Amazon re:MARS: a glimpse into a managed machine learning future?
Thursday, August 1, 2019
In early June 2019, I traveled to Las Vegas alongside some of my Liberty IT colleagues to a debutant in the AI conference circuit: Amazon re:MARS. As Amazon exec Dave Limp explained during the opening keynote, re:MARS is the first public version of Amazon’s MARS (machine learning, automation, robotics, and space) conference. MARS is usually a private event where a few hundred scientists, creatives, and business types are hosted by Jeff Bezos.
Compared to the gigantic scale of Amazon re:Invent, re:MARS has almost an intimate feel — it was still nevertheless a huge conference, with thousands of attendees and a selection of keynotes, talks and panel discussions.
Builders and Dreamers
The targeted audience for re:MARS were ‘Builders And Dreamers’ — namely people at the cutting edge/intersection of technology, inspiration and creativity. Certainly the nature of the keynotes reflected this, ranging from Walt Disney Imagineering talking about developing animatronic stunt performers, Kate Darling of MIT Media Labs talking about human/robot interactions and what it means for ethical AI to Robert Downey Jr…..mostly being Tony Stark, and talking about the creativity behind the Marvel MCU.
While the keynotes themselves were fun and interesting, the core focus of the rest of re:MARS was absolutely on how to problem solve and to deliver business value in a increasingly machine learning driven world. These sessions covered topics from conversational interfaces, mitigating customer risk in terms of potentially hazardous products, energy usage prediction, using neural interfaces in everyday life, recommendation systems, to optimising how Amazon should make available Lockers for upcoming deliveries.
Now you will not be terribly surprised to learn that all of these sessions had Amazon products/solutions at the heart of them, given that this was an Amazon conference. However, what was really interesting was how Amazon is positioning itself to be instrumental in how businesses of varying scales approach and crack these problems.
A managed data science universe
As mentioned above, at the crux of all of these talks were of course Amazon services — and in particular, AWS. Of particular focus was the machine learning stack within AWS.
A common theme through the machine learning talks at re:MARS was the relentless pitch for using the Amazon Machine Learning Stack — and certainly, the services available are impressive. Amazon have clearly identified that most businesses would rather buy rather than build a machine learning framework of their own, particularly one that gives the user an enormous amount of flexibility in terms of potential services and at a scale and an ease that an in-house provider couldn’t possibly match — particularly from the point of view of getting a data science model out as a usable product. What is particularly of note is the push on Amazon SageMaker: a managed end to end data science environment with various levels of abstraction that Amazon encourages data scientists to use versus more traditional non-cloud approaches to data science work.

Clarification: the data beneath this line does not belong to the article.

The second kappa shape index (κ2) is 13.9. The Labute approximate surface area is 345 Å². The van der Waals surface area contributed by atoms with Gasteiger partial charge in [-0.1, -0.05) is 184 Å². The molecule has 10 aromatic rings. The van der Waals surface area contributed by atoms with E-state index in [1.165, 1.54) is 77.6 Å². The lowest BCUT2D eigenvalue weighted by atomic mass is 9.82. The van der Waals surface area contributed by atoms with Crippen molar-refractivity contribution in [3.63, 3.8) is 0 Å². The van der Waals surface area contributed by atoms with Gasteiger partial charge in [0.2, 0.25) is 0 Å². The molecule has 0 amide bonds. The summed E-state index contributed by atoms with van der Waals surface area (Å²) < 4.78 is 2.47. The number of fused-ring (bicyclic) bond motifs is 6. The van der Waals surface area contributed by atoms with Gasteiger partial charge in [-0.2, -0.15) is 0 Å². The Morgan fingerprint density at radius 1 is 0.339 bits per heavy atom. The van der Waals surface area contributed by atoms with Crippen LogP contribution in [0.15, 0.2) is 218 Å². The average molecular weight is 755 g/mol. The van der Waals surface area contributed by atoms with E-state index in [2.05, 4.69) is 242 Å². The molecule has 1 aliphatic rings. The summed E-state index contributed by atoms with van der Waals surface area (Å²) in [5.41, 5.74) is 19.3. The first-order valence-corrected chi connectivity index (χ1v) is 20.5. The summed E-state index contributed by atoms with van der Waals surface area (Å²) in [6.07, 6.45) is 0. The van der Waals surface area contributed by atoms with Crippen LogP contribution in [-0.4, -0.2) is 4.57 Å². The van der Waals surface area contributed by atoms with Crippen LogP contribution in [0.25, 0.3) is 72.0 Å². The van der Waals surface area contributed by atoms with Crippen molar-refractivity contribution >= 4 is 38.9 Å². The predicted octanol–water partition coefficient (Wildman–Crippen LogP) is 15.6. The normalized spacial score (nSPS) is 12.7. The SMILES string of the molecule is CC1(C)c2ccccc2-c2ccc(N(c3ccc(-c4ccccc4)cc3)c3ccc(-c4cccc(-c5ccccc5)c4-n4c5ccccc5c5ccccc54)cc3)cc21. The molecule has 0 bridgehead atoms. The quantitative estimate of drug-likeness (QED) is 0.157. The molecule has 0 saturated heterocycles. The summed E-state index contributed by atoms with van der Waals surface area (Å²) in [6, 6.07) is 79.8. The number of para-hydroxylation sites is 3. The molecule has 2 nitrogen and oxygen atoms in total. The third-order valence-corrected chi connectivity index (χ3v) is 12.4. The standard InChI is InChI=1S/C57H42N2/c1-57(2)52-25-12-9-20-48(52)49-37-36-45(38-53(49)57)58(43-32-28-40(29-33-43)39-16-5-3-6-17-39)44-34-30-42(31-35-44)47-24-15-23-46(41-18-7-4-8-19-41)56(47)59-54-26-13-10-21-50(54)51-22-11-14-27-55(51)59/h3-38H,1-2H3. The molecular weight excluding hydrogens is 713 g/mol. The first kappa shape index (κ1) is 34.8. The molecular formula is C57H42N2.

Beware The Citizen Data Scientist
Given the advent of such a managed data science framework, one of the major pitches that Amazon are using behind this is the concept of “the citizen data scientist” — namely that given the availability of SageMaker, anyone can build machine learning models and then push them into production with a lot less effort than is currently the case. Does this sound familiar? It echoes the push in recent years to “democratise” analytics, but may have far more unwelcoming consequences.
While providing access to such powerful tools is laudable, there are inherent risks to make such tools available to those with limited experience of creating models, understanding the output and evaluating the performance and potential impact of such models. If models created via this process are developed and deployed in a cavalier manner without significant safeguards, this may cause significant reputational damage to businesses and other organisations than embrace this path. In my view, we should approach such solutions with extreme caution, and instead take a more measured approach to how data science and machine learning is accessible in organisations. These are powerful tools and can offer enormous rewards — but only if used appropriately. Education and training will be key, but how many companies/organisations will jump upon the bandwagon too quickly (particularly if they lack adequate data science functions) — and what will be the outcome?
Of course, Amazon will not be the only tech giant to offer such a service going forward: it will be an increasingly important toolset in the arsenal of machine leaning in companies and elsewhere, but care needs to be taken in how it is used — and by whom. I will watch with interest at how such services develop in the short to medium term.
Wrapping It Up
Was the re:MARS conference worth it? I think I’d have to answer yes: while it was certainly a marketing spot for AWS and SageMaker, there were some fascinating insights as how companies and academics are using machine learning (advanced and more traditional) on cutting edge projects — how they tackle the problems and how they make their ML/AI solutions usable as products. One way or another, we as data scientists have to ensure that what we make doesn’t sit away as an arcane bit of R&D sitting on a shelf, but becomes central to what the business provides. Amazon re:MARS certainly offers a vision on how that might be achieved — well, through the Amazon ecosystem at the very least.
Plus, I did get to sit in the Blue Origin capsule — which may be the closest this frustrated astronaut ever gets to space!